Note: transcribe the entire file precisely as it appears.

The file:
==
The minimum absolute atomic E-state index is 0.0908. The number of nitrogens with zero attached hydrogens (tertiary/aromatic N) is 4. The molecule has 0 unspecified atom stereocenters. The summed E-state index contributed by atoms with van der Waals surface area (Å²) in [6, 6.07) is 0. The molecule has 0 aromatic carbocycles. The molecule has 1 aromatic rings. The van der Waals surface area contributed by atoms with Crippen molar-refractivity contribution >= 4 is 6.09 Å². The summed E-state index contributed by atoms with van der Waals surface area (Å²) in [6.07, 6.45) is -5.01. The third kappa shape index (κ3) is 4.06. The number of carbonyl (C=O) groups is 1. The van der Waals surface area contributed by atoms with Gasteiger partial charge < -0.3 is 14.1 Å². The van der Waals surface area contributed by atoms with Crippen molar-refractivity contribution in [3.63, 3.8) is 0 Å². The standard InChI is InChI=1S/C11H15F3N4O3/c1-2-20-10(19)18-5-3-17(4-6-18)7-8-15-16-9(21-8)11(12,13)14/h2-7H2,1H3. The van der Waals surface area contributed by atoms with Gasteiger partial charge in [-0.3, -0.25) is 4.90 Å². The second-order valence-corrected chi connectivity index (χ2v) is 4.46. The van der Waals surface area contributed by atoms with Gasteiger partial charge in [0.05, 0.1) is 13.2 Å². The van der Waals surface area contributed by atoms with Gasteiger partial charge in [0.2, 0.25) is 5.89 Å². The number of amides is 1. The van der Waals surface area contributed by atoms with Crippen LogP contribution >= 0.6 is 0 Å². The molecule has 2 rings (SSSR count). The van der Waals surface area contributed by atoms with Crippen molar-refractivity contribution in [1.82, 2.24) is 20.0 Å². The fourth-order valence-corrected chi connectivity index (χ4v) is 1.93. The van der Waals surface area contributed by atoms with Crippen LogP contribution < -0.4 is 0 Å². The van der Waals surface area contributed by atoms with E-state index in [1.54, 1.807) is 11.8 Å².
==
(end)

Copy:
The minimum absolute atomic E-state index is 0.0908. The number of nitrogens with zero attached hydrogens (tertiary/aromatic N) is 4. The molecule has 0 unspecified atom stereocenters. The summed E-state index contributed by atoms with van der Waals surface area (Å²) in [6, 6.07) is 0. The molecule has 0 aromatic carbocycles. The molecule has 1 aromatic rings. The van der Waals surface area contributed by atoms with Crippen molar-refractivity contribution >= 4 is 6.09 Å². The summed E-state index contributed by atoms with van der Waals surface area (Å²) in [6.07, 6.45) is -5.01. The third kappa shape index (κ3) is 4.06. The number of carbonyl (C=O) groups is 1. The van der Waals surface area contributed by atoms with Gasteiger partial charge < -0.3 is 14.1 Å². The van der Waals surface area contributed by atoms with Crippen molar-refractivity contribution in [3.63, 3.8) is 0 Å². The standard InChI is InChI=1S/C11H15F3N4O3/c1-2-20-10(19)18-5-3-17(4-6-18)7-8-15-16-9(21-8)11(12,13)14/h2-7H2,1H3. The van der Waals surface area contributed by atoms with Gasteiger partial charge in [-0.3, -0.25) is 4.90 Å². The second-order valence-corrected chi connectivity index (χ2v) is 4.46. The van der Waals surface area contributed by atoms with Gasteiger partial charge in [0.05, 0.1) is 13.2 Å². The van der Waals surface area contributed by atoms with Gasteiger partial charge in [0.2, 0.25) is 5.89 Å². The number of amides is 1. The van der Waals surface area contributed by atoms with Crippen LogP contribution >= 0.6 is 0 Å². The molecule has 2 rings (SSSR count). The van der Waals surface area contributed by atoms with Crippen molar-refractivity contribution in [1.82, 2.24) is 20.0 Å². The fourth-order valence-corrected chi connectivity index (χ4v) is 1.93. The van der Waals surface area contributed by atoms with Crippen LogP contribution < -0.4 is 0 Å². The van der Waals surface area contributed by atoms with E-state index in [1.54, 1.807) is 11.8 Å².